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Black Wind - F. Paul Wilson

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Genre: Crime / Thriller / Author: F. Paul Wilson / Edition: 2 / Mass Market Paperback / 465 Pages / Book is published 2009-03-03 by Tor Books

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      30.05.2012 15:40
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      The weakest of Wilson's inter-connected books so far!

      Black Wind is part of F.Paul Wilson's Secret History Of The World that broadly encompasses his Repairman Jack and Adversary series that tie everything all together. Set both before and during the Second World War, the book focuses on two friends, one Western, one Japanese, who fall foul of their cultural differences even though their lives are inexplicably entwined!

      The Black Wind of the title is a mystical force of power that has been lost to Japanese monks after centuries of no use. With the Second World War rapidly escalating out of proportion, the Japanese know that it is their last line of defence against the Allied forces and so two brothers are sent out to locate where the secret behind this power has been misplaced. Add to this a back story that deals entirely with the ongoiing strained relations between America and Japan and a kind of romantic love interest and what we are left with is what should be a grand epic of a novel that reflects the closing years of WW II.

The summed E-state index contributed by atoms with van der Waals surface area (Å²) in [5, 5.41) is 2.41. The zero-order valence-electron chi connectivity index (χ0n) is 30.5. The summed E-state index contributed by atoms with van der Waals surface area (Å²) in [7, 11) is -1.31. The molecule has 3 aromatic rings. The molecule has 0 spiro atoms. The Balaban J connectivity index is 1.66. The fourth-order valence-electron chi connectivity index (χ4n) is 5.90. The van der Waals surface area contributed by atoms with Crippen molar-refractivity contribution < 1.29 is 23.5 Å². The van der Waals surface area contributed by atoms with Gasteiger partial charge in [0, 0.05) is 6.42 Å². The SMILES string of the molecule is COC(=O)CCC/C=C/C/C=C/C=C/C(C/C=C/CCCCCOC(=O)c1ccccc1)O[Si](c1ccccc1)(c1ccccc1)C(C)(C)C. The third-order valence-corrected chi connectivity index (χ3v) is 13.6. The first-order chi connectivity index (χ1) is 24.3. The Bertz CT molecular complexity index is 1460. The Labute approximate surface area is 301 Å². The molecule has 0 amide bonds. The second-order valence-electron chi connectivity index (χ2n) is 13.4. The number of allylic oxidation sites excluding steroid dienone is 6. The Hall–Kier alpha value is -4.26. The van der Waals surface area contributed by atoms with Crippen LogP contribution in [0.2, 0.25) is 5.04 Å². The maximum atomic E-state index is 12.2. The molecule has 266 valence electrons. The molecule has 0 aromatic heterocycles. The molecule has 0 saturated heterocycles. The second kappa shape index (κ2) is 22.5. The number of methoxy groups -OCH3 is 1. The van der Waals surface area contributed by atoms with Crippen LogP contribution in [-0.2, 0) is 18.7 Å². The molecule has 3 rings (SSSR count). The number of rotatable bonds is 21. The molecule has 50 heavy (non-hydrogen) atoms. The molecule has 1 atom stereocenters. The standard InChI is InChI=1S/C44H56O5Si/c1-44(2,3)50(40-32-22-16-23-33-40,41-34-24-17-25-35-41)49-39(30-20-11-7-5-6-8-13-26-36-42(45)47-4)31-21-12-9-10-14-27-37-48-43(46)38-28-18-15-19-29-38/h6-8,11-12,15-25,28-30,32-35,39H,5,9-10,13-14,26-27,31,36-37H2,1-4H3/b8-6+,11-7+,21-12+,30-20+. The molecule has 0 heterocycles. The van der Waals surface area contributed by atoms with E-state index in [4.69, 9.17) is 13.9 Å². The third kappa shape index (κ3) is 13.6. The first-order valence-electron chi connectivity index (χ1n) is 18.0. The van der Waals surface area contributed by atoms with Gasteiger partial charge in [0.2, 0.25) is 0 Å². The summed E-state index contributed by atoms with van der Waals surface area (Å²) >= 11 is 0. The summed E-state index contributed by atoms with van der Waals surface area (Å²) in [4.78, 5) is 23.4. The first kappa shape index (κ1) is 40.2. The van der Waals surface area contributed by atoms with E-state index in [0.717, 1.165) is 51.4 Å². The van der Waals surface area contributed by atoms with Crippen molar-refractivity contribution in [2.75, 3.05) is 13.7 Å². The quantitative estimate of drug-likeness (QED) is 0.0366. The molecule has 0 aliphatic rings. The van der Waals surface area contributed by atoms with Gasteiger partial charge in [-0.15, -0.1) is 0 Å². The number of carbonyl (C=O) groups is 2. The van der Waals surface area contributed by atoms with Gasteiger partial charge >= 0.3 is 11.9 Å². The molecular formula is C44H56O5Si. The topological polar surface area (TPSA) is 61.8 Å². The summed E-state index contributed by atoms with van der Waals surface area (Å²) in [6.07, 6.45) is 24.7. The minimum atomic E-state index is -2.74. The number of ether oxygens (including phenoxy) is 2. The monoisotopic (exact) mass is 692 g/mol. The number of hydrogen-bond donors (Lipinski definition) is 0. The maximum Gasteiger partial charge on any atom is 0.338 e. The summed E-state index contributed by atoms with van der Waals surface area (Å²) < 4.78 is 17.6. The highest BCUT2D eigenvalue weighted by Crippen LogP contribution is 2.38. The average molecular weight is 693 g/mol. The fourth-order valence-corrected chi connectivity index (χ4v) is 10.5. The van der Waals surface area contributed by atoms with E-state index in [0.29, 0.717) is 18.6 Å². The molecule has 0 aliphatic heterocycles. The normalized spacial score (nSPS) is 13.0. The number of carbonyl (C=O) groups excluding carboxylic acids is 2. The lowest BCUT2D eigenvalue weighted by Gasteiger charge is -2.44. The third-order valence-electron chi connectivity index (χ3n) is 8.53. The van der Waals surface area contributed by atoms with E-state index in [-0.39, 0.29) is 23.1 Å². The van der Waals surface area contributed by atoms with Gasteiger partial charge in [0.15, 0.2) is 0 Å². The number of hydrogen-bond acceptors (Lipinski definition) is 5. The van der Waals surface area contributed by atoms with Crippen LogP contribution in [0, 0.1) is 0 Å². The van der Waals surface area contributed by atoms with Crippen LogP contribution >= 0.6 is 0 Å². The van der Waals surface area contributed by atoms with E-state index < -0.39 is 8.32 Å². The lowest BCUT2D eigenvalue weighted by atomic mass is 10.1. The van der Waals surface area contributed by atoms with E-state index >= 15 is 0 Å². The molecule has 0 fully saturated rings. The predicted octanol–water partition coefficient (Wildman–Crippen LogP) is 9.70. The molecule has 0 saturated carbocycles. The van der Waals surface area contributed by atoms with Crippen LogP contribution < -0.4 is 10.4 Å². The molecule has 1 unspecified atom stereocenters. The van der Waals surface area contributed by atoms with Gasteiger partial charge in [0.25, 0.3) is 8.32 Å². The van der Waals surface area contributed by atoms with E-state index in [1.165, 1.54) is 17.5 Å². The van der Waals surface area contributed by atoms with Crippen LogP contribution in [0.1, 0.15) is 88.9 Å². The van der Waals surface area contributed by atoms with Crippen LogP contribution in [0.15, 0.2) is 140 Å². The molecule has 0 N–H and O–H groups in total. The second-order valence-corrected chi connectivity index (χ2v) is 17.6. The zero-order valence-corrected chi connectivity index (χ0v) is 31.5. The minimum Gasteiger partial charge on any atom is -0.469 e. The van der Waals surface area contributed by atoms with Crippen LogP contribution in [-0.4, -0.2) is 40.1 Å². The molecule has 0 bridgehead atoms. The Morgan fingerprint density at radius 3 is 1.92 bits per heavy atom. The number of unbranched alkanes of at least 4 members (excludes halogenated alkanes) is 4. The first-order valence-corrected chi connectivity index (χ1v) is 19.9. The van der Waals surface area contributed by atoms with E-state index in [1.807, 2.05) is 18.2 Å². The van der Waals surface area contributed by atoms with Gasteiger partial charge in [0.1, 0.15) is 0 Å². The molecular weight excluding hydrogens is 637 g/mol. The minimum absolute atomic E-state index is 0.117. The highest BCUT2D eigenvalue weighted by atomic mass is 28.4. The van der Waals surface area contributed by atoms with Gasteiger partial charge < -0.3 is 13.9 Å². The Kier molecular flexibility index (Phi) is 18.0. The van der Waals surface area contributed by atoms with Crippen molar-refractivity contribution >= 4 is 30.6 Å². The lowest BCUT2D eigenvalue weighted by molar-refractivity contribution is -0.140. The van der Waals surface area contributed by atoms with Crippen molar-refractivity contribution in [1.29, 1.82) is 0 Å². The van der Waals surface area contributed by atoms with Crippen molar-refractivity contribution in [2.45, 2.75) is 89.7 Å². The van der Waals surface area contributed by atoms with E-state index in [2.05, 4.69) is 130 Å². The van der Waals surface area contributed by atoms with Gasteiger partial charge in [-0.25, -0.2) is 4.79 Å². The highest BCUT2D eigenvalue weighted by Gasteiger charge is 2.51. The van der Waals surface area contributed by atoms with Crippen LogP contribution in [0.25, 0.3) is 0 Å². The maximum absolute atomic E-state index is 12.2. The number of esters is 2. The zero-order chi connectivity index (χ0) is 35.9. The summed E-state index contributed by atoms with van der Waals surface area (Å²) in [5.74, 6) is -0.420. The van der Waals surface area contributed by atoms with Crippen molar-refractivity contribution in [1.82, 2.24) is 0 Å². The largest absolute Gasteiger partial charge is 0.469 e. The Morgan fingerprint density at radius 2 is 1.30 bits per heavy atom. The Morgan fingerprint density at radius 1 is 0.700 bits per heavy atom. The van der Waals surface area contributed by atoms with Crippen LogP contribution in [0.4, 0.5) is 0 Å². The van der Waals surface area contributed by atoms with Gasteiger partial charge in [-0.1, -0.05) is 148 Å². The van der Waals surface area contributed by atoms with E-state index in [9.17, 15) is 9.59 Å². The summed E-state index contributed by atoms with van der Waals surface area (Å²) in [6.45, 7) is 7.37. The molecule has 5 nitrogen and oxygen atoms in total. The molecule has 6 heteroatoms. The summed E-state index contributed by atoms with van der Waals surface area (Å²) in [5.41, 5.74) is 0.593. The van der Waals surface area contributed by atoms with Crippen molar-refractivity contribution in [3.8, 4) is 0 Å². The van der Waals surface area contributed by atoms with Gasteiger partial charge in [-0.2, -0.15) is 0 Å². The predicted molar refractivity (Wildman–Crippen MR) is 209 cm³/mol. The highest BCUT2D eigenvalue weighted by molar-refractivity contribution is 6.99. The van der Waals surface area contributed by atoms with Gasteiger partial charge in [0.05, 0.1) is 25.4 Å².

Instead what we get is something of a long and boring novel in which not a lot really happens until the end! I understand that this is intended to be a very different novel to any of the Repairman Jack books but it also feels to me to be far inferior in quality and not at all like some of his other, better works like The Keep, for which he is perhaps most famous!

      I really wanted to read this because I love the inter-connectedness of all things (thank-you, Dirk Gently) demonstrated in Wilson's novels and am a big, big fan of Repairman Jack but simply couldn't get into it and ended up skim-reading most of it! The big climax at Hiroshima is fascinating but it takes sooo long to get there that by the time you do, you have begun to lose the will to live....

      There are better Second World War fictional novels out there (I'm thinking Swastika by Michael Slade for example) and I'm sorry but this really didn't do it for me at all!

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